— Dalim Phukan The magnitude of total unemployment is staggering in India and is perhaps larger than in any other country of the world. India’s employment is today 44 per cent of the population in rural areas and 40 per cent in urban areas. The estimated 15.6 million chronically unemployed is really a big number. In fact, the impact of unemployment on the economy is so widespread that its social and economic consequences need to be reckoned with in any planning effort for the economy as a whole.
Professor Dantawala emphasised that unemployment and under-employment are a proximate reflection of two sets of deeper causes, namely, the inadequacy of total absence of an asset lease (property or skill) and the exploitative institutional arrangements. What is, therefore, called for in solving the problem of under employment is the ensuring of the long term economic viability of persons affected. It would thus involve the restructuring of the human and physical capital base as also the reorganisation of the production process.
Dr Raj Krishna contends that, when the objective is to provide employment to every single unemployed or under-employed person, so that every family is enabled to have a minimum annual income of Rs 4,000, planning has to be multi-sectoral. He would like the manpower budget to be “an inherent part of the whole plan.” “The objective of the manpower budget is simply to ensure that the proposed activities in all sectors would together absorb the present nabour surplus as well as additions to the work force over the next five to ten years at an income level close to the poverty line.” Except in areas where productivity is already high and population density is relatively low, it may not be possible to plan local full employment without accelerating activity in a number of sectors. Dr Raj Krishna is of the view that labour absorption per hectare is higher on small farms. We should attempt increased productivity in small farms to optimise operational activities in them.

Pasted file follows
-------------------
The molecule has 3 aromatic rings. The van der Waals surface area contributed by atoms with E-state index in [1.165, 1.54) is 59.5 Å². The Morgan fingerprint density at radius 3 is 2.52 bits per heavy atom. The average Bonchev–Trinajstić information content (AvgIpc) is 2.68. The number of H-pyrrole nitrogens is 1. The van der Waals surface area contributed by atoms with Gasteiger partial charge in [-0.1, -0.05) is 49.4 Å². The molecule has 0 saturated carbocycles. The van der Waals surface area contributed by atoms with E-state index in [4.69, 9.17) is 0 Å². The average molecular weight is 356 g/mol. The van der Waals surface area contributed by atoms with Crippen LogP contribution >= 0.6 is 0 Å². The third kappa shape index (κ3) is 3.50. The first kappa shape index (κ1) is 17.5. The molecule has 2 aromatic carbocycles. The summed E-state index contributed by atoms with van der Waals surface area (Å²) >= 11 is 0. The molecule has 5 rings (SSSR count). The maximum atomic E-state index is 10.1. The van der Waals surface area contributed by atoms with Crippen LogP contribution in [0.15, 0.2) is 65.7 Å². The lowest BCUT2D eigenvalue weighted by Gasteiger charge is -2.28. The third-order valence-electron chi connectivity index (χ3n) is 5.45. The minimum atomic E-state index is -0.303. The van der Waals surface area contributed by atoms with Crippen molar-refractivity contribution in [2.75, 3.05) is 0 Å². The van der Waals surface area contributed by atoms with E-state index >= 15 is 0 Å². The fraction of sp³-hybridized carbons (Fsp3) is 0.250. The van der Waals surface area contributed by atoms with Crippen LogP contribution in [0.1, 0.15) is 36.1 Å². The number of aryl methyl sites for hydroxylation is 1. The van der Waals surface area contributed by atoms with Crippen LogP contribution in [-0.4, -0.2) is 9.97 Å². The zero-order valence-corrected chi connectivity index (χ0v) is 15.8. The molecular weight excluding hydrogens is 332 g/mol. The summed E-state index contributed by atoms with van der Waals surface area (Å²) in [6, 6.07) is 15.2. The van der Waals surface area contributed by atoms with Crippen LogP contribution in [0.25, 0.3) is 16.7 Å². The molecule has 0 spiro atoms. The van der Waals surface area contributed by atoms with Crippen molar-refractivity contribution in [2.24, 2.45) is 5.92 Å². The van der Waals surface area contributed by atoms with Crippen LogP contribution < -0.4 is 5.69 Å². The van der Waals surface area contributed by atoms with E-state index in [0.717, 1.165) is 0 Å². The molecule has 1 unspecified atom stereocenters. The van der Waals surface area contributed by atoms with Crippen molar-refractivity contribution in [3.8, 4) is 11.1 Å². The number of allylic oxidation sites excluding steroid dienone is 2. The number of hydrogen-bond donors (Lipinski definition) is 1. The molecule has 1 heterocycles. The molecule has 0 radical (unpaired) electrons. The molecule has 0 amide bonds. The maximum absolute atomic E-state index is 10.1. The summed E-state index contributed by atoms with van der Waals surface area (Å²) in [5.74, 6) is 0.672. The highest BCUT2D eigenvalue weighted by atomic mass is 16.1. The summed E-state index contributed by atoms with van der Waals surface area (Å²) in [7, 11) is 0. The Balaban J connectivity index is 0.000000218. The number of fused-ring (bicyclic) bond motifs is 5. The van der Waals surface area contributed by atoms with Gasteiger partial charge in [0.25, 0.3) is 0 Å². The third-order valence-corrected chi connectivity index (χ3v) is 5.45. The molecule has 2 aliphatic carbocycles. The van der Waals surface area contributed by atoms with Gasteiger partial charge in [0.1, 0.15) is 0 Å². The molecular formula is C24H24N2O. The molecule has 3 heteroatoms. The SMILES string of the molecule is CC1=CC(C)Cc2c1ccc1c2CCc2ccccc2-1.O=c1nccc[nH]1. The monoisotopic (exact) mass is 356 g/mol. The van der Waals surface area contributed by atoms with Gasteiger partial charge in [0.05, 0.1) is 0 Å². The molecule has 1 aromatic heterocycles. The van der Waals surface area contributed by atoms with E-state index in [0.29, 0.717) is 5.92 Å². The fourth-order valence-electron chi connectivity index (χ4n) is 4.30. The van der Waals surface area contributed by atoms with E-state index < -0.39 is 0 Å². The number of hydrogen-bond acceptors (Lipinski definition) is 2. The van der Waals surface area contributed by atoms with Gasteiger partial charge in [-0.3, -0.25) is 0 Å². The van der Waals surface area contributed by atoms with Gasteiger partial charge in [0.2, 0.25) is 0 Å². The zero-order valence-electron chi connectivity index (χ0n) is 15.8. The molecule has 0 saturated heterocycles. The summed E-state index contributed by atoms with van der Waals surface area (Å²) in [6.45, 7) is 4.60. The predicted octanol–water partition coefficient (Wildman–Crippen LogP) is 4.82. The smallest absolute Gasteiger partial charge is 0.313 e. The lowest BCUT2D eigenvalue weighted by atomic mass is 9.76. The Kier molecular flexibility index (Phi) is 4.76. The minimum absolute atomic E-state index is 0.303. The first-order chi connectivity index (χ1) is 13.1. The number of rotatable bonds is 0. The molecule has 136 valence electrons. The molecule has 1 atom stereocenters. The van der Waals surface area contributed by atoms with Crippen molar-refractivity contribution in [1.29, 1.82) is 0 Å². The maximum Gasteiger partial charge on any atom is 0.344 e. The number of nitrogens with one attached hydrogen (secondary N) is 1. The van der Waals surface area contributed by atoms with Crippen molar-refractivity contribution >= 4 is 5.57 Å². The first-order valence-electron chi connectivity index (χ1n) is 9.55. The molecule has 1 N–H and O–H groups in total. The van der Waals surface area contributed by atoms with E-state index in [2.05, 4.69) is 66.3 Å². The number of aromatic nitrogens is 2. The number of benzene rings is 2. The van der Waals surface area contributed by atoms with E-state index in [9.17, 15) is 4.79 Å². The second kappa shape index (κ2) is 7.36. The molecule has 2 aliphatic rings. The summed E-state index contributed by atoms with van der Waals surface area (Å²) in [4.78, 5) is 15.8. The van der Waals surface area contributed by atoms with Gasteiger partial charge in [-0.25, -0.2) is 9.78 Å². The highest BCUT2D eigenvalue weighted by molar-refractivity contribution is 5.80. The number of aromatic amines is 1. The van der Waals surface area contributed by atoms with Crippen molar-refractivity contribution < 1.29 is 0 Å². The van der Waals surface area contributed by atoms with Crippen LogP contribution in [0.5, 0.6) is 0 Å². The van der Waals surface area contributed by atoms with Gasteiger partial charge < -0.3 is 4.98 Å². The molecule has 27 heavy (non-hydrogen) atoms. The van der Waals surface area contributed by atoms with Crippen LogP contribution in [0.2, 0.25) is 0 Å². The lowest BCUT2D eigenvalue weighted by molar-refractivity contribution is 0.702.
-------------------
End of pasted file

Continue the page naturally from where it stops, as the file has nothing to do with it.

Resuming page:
For the first time since the inception of planned development in this country, employment has been placed in the forefront as the principal objective of development strategy. While the overall estimate of unemployment indicates the magnitude of the efforts that is called for, its sectoral distribution determines the contours of the development programmes and the priorities in investment. Expansion of employment opportunities in the rural areas, which account for the bulk if the unemployment, has to be accorded top priority within the overall scheme for employment generation. Unless this is done, rural unemployment overflowing into the urban areas will swamp all efforts to tackle urban unemployment which is more visible and causes more misery.